6/14/14- Towpath breach at MM 106, just below Dam #5. Towpath Detour in place (this detour does not leave park property). Please be aware of possible towpath hazards due to heavy rains.
Water Pump Handles Temporarily Removed
Purslane Run, Stickpile, Evitts Creek Hiker-Biker Campgrounds and Paw Paw Campground water pump handles have been removed due to bad water samples. Handles will be installed when good water samples are received.
Parking Lot Closure
CSX is now beginning a phase of their bridge project that requires the closure of the Lock 74 parking lot for approximatly 18 months. Access to visitor parking near Lock 75 is now re-opened with a gravel parking lot at the site.
Boat Rides at Great Falls
Regularly scheduled tour times for the mule-drawn canal boat at Great Falls have changed. In July and August 2014 tours will be offered Saturdays and Sundays at 11:00, 1:30 and 3:00. Please call the Visitor Center for more info: 301-767-3714. More »
Associate Justice William O. Douglas
On October 12, 1998, the C&O Canal National Historical Park commemorated the 100th Anniversary of William O. Douglas' birth by unveiling a portrait of Justice Douglas hiking along the towpath. Speakers at the ceremony included Park Superintendent Douglas D. Faris, U.S. Representative Connie Morella (MD), and those in the picture on the right. At the podium is former U.S. Representative Gilbert Gude (MD) who introduced the legislation that preserved the C&O Canal by designating it a National Historical Park. Seated from left to right are Cathleen Douglas Stone (widow of Justice Douglas), Carl Linden (C&O Canal Association), Tom Kozar (the portrait's artist), and U.S. Senator Paul Sarbanes (MD).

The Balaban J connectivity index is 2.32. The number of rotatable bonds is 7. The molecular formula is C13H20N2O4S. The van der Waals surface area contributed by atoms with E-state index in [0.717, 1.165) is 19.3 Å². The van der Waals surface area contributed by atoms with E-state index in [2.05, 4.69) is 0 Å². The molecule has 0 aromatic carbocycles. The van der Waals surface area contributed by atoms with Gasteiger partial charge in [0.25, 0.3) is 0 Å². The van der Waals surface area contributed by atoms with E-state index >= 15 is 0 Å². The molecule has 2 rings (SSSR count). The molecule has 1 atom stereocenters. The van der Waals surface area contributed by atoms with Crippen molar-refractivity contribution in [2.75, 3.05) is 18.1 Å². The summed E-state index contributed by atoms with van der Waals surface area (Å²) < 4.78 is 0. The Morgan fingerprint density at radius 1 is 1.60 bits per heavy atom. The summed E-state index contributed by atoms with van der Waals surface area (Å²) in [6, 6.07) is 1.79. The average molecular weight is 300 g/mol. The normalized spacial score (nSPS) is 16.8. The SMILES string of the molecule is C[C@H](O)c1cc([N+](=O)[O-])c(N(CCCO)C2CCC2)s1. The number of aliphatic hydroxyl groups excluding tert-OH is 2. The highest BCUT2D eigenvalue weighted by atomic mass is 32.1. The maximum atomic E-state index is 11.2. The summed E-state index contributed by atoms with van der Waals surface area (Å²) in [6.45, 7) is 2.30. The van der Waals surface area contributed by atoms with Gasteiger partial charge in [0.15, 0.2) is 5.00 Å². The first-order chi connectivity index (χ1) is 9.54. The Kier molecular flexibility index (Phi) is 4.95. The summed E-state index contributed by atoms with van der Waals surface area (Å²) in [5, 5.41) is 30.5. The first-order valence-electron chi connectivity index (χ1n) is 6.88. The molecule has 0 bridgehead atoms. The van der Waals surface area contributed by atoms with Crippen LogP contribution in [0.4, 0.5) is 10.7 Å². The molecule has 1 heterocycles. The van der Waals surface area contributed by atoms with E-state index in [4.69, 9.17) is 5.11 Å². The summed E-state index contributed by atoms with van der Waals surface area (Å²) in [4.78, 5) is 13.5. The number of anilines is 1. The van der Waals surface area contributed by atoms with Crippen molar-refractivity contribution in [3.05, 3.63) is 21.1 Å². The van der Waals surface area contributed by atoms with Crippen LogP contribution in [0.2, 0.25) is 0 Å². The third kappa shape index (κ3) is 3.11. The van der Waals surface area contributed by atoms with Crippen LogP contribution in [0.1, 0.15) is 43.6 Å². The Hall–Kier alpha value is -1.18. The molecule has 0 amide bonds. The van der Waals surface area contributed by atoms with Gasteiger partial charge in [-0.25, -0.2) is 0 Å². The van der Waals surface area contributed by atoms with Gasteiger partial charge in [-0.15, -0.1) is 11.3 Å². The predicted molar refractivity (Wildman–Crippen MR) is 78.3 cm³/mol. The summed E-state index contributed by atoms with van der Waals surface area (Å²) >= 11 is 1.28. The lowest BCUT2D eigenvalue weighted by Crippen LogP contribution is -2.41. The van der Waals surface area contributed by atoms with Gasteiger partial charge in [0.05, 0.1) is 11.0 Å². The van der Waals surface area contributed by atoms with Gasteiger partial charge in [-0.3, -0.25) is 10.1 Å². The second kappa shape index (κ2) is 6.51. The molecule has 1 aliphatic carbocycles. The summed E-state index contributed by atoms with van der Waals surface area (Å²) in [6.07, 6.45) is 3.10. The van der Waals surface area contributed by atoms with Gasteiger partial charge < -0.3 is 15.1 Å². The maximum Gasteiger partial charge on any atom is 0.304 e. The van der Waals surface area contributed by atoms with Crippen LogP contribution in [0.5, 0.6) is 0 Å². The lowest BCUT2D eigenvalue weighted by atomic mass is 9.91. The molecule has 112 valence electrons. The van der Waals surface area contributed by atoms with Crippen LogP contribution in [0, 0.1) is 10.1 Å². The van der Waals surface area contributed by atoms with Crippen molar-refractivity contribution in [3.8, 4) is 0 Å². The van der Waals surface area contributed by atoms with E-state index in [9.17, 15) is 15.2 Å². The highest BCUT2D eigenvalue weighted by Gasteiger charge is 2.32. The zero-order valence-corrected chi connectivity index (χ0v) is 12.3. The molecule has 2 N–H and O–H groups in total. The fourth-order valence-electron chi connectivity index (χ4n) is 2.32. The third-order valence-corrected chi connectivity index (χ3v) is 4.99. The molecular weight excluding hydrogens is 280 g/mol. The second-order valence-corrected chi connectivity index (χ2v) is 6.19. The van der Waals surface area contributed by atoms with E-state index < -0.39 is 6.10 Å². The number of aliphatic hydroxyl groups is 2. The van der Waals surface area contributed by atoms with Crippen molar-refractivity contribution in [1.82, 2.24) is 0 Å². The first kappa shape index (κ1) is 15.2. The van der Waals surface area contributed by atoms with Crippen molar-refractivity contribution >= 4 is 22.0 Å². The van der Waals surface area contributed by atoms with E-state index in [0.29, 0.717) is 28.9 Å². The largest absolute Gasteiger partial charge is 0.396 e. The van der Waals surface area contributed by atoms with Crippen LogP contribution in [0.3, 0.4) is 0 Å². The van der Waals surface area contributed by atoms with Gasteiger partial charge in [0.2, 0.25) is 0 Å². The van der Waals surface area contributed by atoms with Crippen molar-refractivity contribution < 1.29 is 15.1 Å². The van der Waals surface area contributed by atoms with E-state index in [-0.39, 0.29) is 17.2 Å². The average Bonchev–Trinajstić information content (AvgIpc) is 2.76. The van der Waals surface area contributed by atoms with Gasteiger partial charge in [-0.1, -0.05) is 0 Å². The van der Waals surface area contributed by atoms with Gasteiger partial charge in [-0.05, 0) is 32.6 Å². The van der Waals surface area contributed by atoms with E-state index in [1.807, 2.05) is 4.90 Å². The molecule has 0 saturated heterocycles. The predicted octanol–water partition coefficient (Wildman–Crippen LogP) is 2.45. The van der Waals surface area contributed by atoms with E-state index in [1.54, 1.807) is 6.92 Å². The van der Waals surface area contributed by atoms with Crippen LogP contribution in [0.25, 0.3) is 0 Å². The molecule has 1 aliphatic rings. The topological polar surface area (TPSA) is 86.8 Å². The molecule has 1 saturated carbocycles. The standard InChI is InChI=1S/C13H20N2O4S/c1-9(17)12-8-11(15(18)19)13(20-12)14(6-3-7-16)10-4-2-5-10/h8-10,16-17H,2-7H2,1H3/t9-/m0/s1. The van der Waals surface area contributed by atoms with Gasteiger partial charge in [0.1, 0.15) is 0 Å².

The portrait, commissioned by the C&O Canal Association, now hangs in the Great Falls Tavern Visitor Center.
Millions of people each year enjoy the natural, cultural, and recreational resources of the C&O Canal, making it one of the most heavily visited national parks in the country. Yet, many visitors don't realize that this beautiful strip of land alongside the Potomac River was almost paved over.
In 1938, the U.S. government purchased the right of way of the 184.5 mile long canal. Unused as a commercial waterway since 1924, the government hoped to restore it as a natural recreational area. The first 22 miles of the canal had been repaired and rewatered when World War II restrictions halted the remainder of the project. After the war, Congress came up with what it thought would be a better use of the canal. The representatives appropriated $40,000 for a joint survey and report on the feasibility of using the land for a vehicular parkway. They felt a road could provide people with better access to the beauty and recreational opportunities of the Potomac River Valley. They also felt it would provide economical assistance to many towns in western Maryland. On January 3, 1954 an editorial in the Washington Post endorsed the government's plan. One reader in particular disagreed with the idea of experiencing nature from the seat of a car. He was U.S. Supreme Court Justice William O. Douglas and the actions he took helped save the C&O Canal.
William O. Douglas, an avid outdoorsman, devoted much of his personal time to saving the environment. He often spoke and wrote on the importance of conservation. He fought to preserve the natural state of rivers and lead successful campaigns to stop construction of dams in Kentucky, Arkansas, Illinois, and Washington. When in Washington, D.C., he often hiked along the canal. He said he was grateful that an accident of history created a continuous strip of park land along one of America's most beautiful rivers.